• LO4. identify and evaluate relevant environmental information from written and spoken presentations
  • LO5. design sampling strategies to assess the risk of specific sites to human and environmental health
  • LO6. carry out sampling and analyses of air, water and soil samples
  • LO7. communicate assessment and monitoring results of chemical pollutants in the environment to a range of audiences.

Graduate qualities

The graduate qualities are the qualities and skills that all University of Sydney graduates must demonstrate on successful completion of an award course. As a future Sydney graduate, the set of qualities have been designed to equip you for the contemporary world.

GQ1 Depth of disciplinary expertise

Deep disciplinary expertise is the ability to integrate and rigorously apply knowledge, understanding and skills of a recognised discipline defined by scholarly activity, as well as familiarity with evolving practice of the discipline.

GQ2 Critical thinking and problem solving

Critical thinking and problem solving are the questioning of ideas, evidence and assumptions in order to propose and evaluate hypotheses or alternative arguments before formulating a conclusion or a solution to an identified problem.

GQ3 Oral and written communication

Effective communication, in both oral and written form, is the clear exchange of meaning in a manner that is appropriate to audience and context.

GQ4 Information and digital literacy

Information and digital literacy is the ability to locate, interpret, evaluate, manage, adapt, integrate, create and convey information using appropriate resources, tools and strategies.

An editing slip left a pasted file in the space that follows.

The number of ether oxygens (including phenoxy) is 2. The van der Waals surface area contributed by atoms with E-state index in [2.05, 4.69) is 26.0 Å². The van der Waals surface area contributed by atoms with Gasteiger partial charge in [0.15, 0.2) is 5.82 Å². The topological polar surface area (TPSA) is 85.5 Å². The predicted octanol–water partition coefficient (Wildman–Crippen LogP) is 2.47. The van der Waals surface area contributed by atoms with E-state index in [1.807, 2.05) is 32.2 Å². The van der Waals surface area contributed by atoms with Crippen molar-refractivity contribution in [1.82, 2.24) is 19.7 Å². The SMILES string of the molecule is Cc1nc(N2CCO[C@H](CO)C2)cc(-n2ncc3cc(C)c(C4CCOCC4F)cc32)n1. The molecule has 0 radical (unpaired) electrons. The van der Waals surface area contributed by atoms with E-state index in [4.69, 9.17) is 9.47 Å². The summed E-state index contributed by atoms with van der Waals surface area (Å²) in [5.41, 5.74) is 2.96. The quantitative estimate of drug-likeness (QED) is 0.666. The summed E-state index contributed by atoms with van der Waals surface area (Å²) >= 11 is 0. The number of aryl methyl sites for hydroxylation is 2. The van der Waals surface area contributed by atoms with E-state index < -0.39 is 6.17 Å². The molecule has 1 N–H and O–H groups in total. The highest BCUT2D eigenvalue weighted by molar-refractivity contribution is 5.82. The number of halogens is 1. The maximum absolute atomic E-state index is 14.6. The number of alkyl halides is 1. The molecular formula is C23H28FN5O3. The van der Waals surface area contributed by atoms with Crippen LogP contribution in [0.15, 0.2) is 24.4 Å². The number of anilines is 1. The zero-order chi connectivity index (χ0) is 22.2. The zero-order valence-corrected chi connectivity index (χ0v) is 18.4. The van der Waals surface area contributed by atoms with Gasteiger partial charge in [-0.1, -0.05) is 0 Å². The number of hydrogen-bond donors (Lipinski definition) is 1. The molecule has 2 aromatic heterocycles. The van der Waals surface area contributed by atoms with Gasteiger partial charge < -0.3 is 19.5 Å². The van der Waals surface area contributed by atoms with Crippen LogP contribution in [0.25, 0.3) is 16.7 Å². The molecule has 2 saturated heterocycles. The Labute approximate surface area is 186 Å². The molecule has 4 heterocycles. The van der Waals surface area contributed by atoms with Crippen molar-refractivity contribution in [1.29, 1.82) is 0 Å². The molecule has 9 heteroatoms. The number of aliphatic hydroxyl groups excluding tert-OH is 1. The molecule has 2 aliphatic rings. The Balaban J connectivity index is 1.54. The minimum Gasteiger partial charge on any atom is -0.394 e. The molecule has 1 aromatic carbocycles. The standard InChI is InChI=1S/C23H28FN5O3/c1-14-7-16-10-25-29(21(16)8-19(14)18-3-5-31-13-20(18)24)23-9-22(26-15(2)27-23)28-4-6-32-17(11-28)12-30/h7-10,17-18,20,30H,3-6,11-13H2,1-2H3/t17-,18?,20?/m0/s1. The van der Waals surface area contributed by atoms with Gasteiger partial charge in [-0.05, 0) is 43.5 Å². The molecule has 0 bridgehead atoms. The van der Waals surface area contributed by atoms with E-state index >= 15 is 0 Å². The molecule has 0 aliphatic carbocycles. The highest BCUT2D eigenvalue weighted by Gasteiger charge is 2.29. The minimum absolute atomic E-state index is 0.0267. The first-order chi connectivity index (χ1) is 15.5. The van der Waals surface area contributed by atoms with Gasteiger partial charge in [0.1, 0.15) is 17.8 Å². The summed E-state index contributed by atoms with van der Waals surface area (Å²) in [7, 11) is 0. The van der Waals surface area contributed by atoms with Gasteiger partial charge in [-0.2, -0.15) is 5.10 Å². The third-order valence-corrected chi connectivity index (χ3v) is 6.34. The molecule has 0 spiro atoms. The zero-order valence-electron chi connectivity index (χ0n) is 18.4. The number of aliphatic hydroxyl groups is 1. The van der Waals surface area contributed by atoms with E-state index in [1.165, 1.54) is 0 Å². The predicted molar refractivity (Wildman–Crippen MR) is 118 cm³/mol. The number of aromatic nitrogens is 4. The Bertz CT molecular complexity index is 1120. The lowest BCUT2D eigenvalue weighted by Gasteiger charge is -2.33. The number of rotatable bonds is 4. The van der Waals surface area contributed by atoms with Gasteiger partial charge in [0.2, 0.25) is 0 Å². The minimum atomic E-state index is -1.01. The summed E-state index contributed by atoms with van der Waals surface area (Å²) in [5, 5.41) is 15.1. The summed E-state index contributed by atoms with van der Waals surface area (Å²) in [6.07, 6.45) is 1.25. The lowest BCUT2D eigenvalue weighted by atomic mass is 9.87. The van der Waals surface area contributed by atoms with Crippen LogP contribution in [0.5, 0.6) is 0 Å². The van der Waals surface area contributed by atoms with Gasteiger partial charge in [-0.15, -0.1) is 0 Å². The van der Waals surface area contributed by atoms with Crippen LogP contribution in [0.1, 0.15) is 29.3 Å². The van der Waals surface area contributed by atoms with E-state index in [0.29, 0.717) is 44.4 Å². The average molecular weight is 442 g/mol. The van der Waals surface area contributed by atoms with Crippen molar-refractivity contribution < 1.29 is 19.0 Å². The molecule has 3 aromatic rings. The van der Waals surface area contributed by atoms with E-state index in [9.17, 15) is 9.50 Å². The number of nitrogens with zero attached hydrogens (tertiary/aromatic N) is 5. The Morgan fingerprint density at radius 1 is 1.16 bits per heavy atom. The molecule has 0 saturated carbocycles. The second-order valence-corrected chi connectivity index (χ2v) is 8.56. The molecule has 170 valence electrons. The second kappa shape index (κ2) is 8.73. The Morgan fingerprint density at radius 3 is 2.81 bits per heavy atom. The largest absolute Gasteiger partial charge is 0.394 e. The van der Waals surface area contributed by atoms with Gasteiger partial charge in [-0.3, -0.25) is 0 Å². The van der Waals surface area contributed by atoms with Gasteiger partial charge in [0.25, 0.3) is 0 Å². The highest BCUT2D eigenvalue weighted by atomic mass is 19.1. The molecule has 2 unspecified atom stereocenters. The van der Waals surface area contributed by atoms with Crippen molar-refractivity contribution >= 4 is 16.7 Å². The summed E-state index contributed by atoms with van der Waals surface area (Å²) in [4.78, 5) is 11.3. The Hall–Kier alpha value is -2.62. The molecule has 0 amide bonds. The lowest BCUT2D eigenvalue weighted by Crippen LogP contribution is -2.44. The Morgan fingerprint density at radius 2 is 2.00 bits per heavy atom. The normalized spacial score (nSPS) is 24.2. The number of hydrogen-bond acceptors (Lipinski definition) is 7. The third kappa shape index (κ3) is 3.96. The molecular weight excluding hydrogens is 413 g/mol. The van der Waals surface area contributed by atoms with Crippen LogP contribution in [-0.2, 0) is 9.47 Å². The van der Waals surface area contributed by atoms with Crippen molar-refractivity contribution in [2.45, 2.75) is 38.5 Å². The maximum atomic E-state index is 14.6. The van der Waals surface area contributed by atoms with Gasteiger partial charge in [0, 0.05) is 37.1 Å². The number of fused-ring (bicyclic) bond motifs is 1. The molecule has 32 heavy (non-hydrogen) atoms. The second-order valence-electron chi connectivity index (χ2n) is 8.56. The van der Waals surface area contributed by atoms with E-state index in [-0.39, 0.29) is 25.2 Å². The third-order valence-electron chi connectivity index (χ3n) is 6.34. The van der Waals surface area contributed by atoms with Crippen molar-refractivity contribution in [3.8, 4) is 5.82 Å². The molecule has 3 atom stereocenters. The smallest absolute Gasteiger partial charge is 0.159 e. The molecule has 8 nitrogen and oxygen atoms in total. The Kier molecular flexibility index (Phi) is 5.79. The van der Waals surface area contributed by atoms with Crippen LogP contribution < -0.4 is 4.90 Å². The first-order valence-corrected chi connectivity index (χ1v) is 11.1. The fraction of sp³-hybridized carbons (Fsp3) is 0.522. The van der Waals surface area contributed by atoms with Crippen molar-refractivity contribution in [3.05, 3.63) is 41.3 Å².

GQ5 Inventiveness

Generating novel ideas and solutions.

GQ6 Cultural competence

Cultural Competence is the ability to actively, ethically, respectfully, and successfully engage across and between cultures. In the Australian context, this includes and celebrates Aboriginal and Torres Strait Islander cultures, knowledge systems, and a mature understanding of contemporary issues.

GQ7 Interdisciplinary effectiveness

Interdisciplinary effectiveness is the integration and synthesis of multiple viewpoints and practices, working effectively across disciplinary boundaries.

GQ8 Integrated professional, ethical, and personal identity

An integrated professional, ethical and personal identity is understanding the interaction between one’s personal and professional selves in an ethical context.

GQ9 Influence

Engaging others in a process, idea or vision.

Outcome map

Learning outcomes Graduate qualities

This section outlines changes made to this unit following staff and student reviews.

Introduced peer-assessment for the group presentation.

Additional costs

To cover for travel and accommodation costs, you will be asked to pay $100 for the field trip. Please check the Canvas site for detailed information on how to pay.

Work, health and safety

We are governed by the Work Health and Safety Act 2011, Work Health and Safety Regulation 2011 and Codes of Practice. Penalties for non-compliance have increased. Everyone has a responsibility for health and safety at work. The University’s Work Health and Safety policy explains the responsibilities and expectations of workers and others, and the procedures for managing WHS risks associated with University activities.

General Laboratory Safety Rules

  • No eating or drinking is allowed in any laboratory under any circumstances 
  • A laboratory coat and closed-toe shoes are mandatory 
  • Follow safety instructions in your manual and posted in laboratories 
  • In case of fire, follow instructions posted outside the laboratory door 
  • First aid kits, eye wash and fire extinguishers are located in or immediately outside each laboratory 
  • As a precautionary measure, it is recommended that you have a current tetanus immunisation. This can be obtained from University Health Service: